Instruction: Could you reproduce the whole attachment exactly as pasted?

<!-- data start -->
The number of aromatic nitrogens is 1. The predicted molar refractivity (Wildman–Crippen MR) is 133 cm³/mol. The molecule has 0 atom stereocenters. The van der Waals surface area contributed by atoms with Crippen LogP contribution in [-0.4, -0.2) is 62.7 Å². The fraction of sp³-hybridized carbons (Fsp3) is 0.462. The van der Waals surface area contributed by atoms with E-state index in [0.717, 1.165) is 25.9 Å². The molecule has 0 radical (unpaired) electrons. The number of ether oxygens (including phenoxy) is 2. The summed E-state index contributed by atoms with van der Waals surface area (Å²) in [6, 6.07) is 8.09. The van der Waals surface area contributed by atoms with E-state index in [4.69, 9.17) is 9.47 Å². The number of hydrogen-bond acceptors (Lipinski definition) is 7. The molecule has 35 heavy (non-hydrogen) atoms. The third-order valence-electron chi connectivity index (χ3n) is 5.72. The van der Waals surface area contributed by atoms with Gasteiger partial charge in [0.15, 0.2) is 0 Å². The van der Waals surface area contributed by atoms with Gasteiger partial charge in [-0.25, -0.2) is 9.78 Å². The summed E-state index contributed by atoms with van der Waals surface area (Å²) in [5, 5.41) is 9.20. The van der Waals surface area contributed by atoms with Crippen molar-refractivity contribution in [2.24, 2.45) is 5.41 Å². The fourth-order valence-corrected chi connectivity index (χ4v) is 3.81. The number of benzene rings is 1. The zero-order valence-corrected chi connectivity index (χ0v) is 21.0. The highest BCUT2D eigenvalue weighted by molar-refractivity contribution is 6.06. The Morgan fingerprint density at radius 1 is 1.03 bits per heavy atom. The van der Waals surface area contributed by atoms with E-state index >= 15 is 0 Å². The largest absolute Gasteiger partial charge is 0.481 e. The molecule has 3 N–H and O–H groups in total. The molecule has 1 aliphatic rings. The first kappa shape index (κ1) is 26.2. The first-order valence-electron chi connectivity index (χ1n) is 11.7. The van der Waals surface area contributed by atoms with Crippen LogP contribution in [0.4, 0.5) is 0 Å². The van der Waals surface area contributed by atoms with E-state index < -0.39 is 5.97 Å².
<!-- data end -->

The number of aromatic nitrogens is 1. The predicted molar refractivity (Wildman–Crippen MR) is 133 cm³/mol. The molecule has 0 atom stereocenters. The van der Waals surface area contributed by atoms with Crippen LogP contribution in [-0.4, -0.2) is 62.7 Å². The fraction of sp³-hybridized carbons (Fsp3) is 0.462. The van der Waals surface area contributed by atoms with E-state index in [0.717, 1.165) is 25.9 Å². The molecule has 0 radical (unpaired) electrons. The number of ether oxygens (including phenoxy) is 2. The summed E-state index contributed by atoms with van der Waals surface area (Å²) in [6, 6.07) is 8.09. The van der Waals surface area contributed by atoms with E-state index in [4.69, 9.17) is 9.47 Å². The number of hydrogen-bond acceptors (Lipinski definition) is 7. The molecule has 35 heavy (non-hydrogen) atoms. The third-order valence-electron chi connectivity index (χ3n) is 5.72. The van der Waals surface area contributed by atoms with Gasteiger partial charge in [0.15, 0.2) is 0 Å². The van der Waals surface area contributed by atoms with Gasteiger partial charge in [-0.25, -0.2) is 9.78 Å². The summed E-state index contributed by atoms with van der Waals surface area (Å²) in [5, 5.41) is 9.20. The van der Waals surface area contributed by atoms with Crippen molar-refractivity contribution in [2.24, 2.45) is 5.41 Å². The fourth-order valence-corrected chi connectivity index (χ4v) is 3.81. The number of benzene rings is 1. The zero-order valence-corrected chi connectivity index (χ0v) is 21.0. The highest BCUT2D eigenvalue weighted by molar-refractivity contribution is 6.06. The Morgan fingerprint density at radius 1 is 1.03 bits per heavy atom. The van der Waals surface area contributed by atoms with E-state index >= 15 is 0 Å². The largest absolute Gasteiger partial charge is 0.481 e. The molecule has 3 N–H and O–H groups in total. The molecule has 1 aliphatic rings. The first kappa shape index (κ1) is 26.2. The first-order valence-electron chi connectivity index (χ1n) is 11.7. The van der Waals surface area contributed by atoms with Crippen LogP contribution in [0.4, 0.5) is 0 Å². The van der Waals surface area contributed by atoms with E-state index < -0.39 is 5.97 Å².